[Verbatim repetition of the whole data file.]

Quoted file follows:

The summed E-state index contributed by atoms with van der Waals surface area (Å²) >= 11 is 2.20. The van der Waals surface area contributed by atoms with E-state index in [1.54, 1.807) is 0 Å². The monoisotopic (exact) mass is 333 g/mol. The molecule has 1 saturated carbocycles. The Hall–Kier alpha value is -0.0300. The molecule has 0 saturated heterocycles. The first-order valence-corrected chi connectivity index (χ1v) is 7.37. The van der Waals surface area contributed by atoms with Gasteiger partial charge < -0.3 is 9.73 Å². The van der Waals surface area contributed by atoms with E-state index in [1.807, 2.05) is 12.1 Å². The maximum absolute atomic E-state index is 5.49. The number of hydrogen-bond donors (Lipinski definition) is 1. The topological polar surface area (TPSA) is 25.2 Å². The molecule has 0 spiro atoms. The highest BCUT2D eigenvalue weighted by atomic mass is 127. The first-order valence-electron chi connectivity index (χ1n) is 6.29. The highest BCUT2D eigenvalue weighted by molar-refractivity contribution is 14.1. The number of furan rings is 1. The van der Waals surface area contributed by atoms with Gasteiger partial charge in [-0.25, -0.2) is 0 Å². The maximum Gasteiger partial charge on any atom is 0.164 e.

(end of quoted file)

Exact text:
The summed E-state index contributed by atoms with van der Waals surface area (Å²) >= 11 is 2.20. The van der Waals surface area contributed by atoms with E-state index in [1.54, 1.807) is 0 Å². The monoisotopic (exact) mass is 333 g/mol. The molecule has 1 saturated carbocycles. The Hall–Kier alpha value is -0.0300. The molecule has 0 saturated heterocycles. The first-order valence-corrected chi connectivity index (χ1v) is 7.37. The van der Waals surface area contributed by atoms with Gasteiger partial charge < -0.3 is 9.73 Å². The van der Waals surface area contributed by atoms with E-state index in [1.807, 2.05) is 12.1 Å². The maximum absolute atomic E-state index is 5.49. The number of hydrogen-bond donors (Lipinski definition) is 1. The topological polar surface area (TPSA) is 25.2 Å². The molecule has 0 spiro atoms. The highest BCUT2D eigenvalue weighted by atomic mass is 127. The first-order valence-electron chi connectivity index (χ1n) is 6.29. The highest BCUT2D eigenvalue weighted by molar-refractivity contribution is 14.1. The number of furan rings is 1. The van der Waals surface area contributed by atoms with Gasteiger partial charge in [-0.25, -0.2) is 0 Å². The maximum Gasteiger partial charge on any atom is 0.164 e.